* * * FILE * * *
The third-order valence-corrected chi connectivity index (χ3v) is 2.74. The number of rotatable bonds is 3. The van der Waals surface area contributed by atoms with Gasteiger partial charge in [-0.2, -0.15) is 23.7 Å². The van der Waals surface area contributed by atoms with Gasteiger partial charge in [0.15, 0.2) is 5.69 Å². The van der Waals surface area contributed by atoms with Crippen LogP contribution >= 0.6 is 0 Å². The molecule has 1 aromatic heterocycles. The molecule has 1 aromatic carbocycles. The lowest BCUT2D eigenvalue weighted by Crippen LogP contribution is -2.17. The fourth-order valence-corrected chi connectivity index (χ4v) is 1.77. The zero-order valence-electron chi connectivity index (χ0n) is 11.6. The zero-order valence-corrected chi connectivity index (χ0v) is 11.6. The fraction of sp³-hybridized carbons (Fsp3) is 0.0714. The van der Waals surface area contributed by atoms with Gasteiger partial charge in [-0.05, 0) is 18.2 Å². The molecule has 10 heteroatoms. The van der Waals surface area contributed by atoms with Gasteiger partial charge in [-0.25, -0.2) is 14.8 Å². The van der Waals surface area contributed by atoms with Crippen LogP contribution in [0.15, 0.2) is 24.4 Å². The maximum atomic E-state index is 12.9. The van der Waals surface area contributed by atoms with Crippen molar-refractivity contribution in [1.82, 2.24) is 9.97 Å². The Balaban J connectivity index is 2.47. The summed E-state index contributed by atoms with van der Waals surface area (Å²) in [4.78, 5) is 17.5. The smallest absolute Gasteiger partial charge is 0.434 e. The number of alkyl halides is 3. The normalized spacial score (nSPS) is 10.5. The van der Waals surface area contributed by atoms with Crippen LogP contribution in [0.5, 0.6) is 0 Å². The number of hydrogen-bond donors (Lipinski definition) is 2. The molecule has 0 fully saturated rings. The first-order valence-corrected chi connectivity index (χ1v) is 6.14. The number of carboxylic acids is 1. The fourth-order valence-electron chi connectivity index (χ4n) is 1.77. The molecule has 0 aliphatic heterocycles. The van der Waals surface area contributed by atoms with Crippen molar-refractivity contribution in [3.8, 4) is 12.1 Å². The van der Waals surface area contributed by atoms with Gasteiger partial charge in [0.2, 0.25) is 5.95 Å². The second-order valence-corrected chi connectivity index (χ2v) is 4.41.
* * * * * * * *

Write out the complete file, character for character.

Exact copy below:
The third-order valence-corrected chi connectivity index (χ3v) is 2.74. The number of rotatable bonds is 3. The van der Waals surface area contributed by atoms with Gasteiger partial charge in [-0.2, -0.15) is 23.7 Å². The van der Waals surface area contributed by atoms with Gasteiger partial charge in [0.15, 0.2) is 5.69 Å². The van der Waals surface area contributed by atoms with Crippen LogP contribution >= 0.6 is 0 Å². The molecule has 1 aromatic heterocycles. The molecule has 1 aromatic carbocycles. The lowest BCUT2D eigenvalue weighted by Crippen LogP contribution is -2.17. The fourth-order valence-corrected chi connectivity index (χ4v) is 1.77. The zero-order valence-electron chi connectivity index (χ0n) is 11.6. The zero-order valence-corrected chi connectivity index (χ0v) is 11.6. The fraction of sp³-hybridized carbons (Fsp3) is 0.0714. The van der Waals surface area contributed by atoms with Gasteiger partial charge in [-0.05, 0) is 18.2 Å². The molecule has 10 heteroatoms. The van der Waals surface area contributed by atoms with Gasteiger partial charge in [-0.25, -0.2) is 14.8 Å². The van der Waals surface area contributed by atoms with Crippen LogP contribution in [0.15, 0.2) is 24.4 Å². The maximum atomic E-state index is 12.9. The van der Waals surface area contributed by atoms with Crippen molar-refractivity contribution in [1.82, 2.24) is 9.97 Å². The Balaban J connectivity index is 2.47. The summed E-state index contributed by atoms with van der Waals surface area (Å²) in [4.78, 5) is 17.5. The smallest absolute Gasteiger partial charge is 0.434 e. The number of alkyl halides is 3. The normalized spacial score (nSPS) is 10.5. The van der Waals surface area contributed by atoms with Crippen LogP contribution in [0.5, 0.6) is 0 Å². The number of hydrogen-bond donors (Lipinski definition) is 2. The molecule has 0 fully saturated rings. The first-order valence-corrected chi connectivity index (χ1v) is 6.14. The number of carboxylic acids is 1. The fourth-order valence-electron chi connectivity index (χ4n) is 1.77. The molecule has 0 aliphatic heterocycles. The van der Waals surface area contributed by atoms with Crippen molar-refractivity contribution in [3.8, 4) is 12.1 Å². The van der Waals surface area contributed by atoms with Gasteiger partial charge in [0.2, 0.25) is 5.95 Å². The second-order valence-corrected chi connectivity index (χ2v) is 4.41.